• Even though many government subsidies are due to run out in 2022, we’re not expecting significant changes to the M&A landscape of private companies, as these subsidies were already discounted in the valuation of targets. But companies that have survived the pandemic mostly because of the subsidies may have a difficult time when they run out, potentially creating distressed M&A opportunities for buyers. This will be a trend to watch in the coming year. Aging private owners who don’t have a succession plan will also remain a strong driver of M&A activity.

  • Talent retention will likely be one of the most discussed transaction topics in 2022. As labour scarcity becomes even more palpable, we expect to see more deals in which talent with specific key skills or expertise is at the centre of an acquisition rationale—a trend known as “acqui-hire.” Even in cases where the core reason for an acquisition isn’t talent, we’re still expecting talent profile and skills to influence the transaction structure and be core aspects of due diligence.
  • Environmental, social and governance (ESG) performance is taking a more significant place in the criteria private equity buyers are considering when looking at a private company transaction. They’re interested in understanding a private company’s vision on ESG, their two- to three-year ESG plan and ESG objectives. We expect ESG factors to become even more prominent in 2022.
  • Where relevant, cybersecurity will continue to be a key component of due diligence by buyers. With an increasing number of companies being the victims of cyber attacks, it will be important for selling companies to make sure they have a robust cybersecurity infrastructure and crisis management plan as they go into a transaction.

1 Source: Capital IQ data, PwC Canada analysis.

“In 2021, both the number of private equity (PE) deals and overall deal value surpassed the levels we saw pre-pandemic—with digital infrastructure, health care and core infrastructure assets among the hottest targets. Competition for deals was very high, driven by a significant amount of dry powder and low interest rates. The strength of fundraising activities across large and mid-market funds will likely add fuel to the investment fire for the remainder of 2022.”

Michael Shea

Michael Shea
Deals Private Equity Leader, Partner

Private equity

  • As noted in our Canadian mid-year update, value creation was top of mind for PE investors in 2021. We’ve continued to see leaders in the sector invest in functional capabilities to identify and drive more robust value-creation plans at their portfolio companies and to justify higher valuations for potential acquisitions in a competitive deals market.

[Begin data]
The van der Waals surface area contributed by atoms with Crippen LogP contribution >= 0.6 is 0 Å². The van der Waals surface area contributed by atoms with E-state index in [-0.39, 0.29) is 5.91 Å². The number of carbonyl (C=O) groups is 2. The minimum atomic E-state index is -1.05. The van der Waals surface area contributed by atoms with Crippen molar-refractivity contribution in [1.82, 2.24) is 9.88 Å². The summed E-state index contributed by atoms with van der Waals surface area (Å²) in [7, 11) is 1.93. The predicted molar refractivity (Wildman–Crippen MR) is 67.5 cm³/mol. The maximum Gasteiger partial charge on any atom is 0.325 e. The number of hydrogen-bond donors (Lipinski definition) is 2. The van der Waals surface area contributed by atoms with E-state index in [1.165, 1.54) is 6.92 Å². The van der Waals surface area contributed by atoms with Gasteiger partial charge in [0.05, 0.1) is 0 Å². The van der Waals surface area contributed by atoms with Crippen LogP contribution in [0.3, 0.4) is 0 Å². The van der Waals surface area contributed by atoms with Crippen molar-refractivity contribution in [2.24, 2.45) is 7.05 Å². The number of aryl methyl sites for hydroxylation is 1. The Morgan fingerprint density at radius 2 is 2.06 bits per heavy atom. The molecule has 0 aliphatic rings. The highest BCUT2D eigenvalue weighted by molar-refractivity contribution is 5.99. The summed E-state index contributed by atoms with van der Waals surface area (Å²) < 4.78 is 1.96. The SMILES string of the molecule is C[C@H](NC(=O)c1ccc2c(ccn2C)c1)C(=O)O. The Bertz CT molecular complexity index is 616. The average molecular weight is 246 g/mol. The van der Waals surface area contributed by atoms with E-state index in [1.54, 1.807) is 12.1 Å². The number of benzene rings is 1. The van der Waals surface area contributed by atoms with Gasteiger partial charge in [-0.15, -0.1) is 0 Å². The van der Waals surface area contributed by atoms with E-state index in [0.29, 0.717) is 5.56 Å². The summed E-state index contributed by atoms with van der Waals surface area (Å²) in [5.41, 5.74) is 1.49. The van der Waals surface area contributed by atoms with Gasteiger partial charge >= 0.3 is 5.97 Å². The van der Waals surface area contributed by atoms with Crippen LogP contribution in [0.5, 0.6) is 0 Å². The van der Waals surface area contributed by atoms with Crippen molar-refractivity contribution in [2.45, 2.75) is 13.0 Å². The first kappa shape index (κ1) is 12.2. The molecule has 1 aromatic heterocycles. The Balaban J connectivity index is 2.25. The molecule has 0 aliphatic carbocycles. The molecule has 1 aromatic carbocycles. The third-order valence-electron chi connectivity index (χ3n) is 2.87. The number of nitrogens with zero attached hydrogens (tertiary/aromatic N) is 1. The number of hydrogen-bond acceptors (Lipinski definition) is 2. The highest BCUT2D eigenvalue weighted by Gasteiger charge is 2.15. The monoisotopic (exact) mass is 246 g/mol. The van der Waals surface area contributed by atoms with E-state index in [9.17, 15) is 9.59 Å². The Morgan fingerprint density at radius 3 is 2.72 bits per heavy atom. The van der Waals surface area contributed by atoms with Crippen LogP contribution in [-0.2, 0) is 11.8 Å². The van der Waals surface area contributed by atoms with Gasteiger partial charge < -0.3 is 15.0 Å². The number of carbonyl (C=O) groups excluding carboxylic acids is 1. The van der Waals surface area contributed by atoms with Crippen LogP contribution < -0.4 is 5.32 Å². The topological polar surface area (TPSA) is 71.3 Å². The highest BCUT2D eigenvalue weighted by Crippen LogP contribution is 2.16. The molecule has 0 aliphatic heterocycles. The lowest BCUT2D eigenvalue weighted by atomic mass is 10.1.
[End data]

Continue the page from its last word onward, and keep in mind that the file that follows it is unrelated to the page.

• One particular area in which we expect continued focus in 2022 is digital transformation, both at the fund level and within portfolio companies. Accelerated use of automation is helping with ongoing workforce issues due to labour shortages and increasing costs. Migration to the cloud is allowing for scalability and access to additional computing resources, but also for making sure portfolio companies are receiving optimal usage and performance from their cloud investments. Investments in enhanced data and analytic infrastructure and capabilities to improve access to and reliability of data are driving better day-to-day business decisions.
  • Over the past year, one of the best examples of analytics driving PE value creation relates to product pricing. Radical shifts in costs, demand and supply have created more uncertainty about how companies evaluate product pricing. In addition to considerations for their existing portfolio companies, PE funds are now paying more attention to price optimization and strategy as part of their due diligence and value-creation plans for target companies. Timely access to the right data to drive pricing analysis and feed complex pricing models will be essential to navigate these issues.
  • Given the pressure to execute on increasingly complex value-creation plans and achieve results, people factors are becoming more important parts of deal due diligence and value-creation planning. While leadership assessment and transition, talent identification, retention and cultural alignment have always been key, we’re now seeing acquirers evaluating these factors earlier in their assessment process and more rigorously.
  • Environmental, social and governance (ESG) is quickly rising on the radar of PE investors. During 2021, a number of major Canadian PE and pension funds committed to net zero, announced interim targets to reduce portfolio emissions and established transition funds. While many initiatives are still in the early stages and limited funds have been invested to date, we expect the ESG focus and fund-specific activities to accelerate. This will likely drive additional pressure from limited partner investors for metrics and transparent ESG disclosures.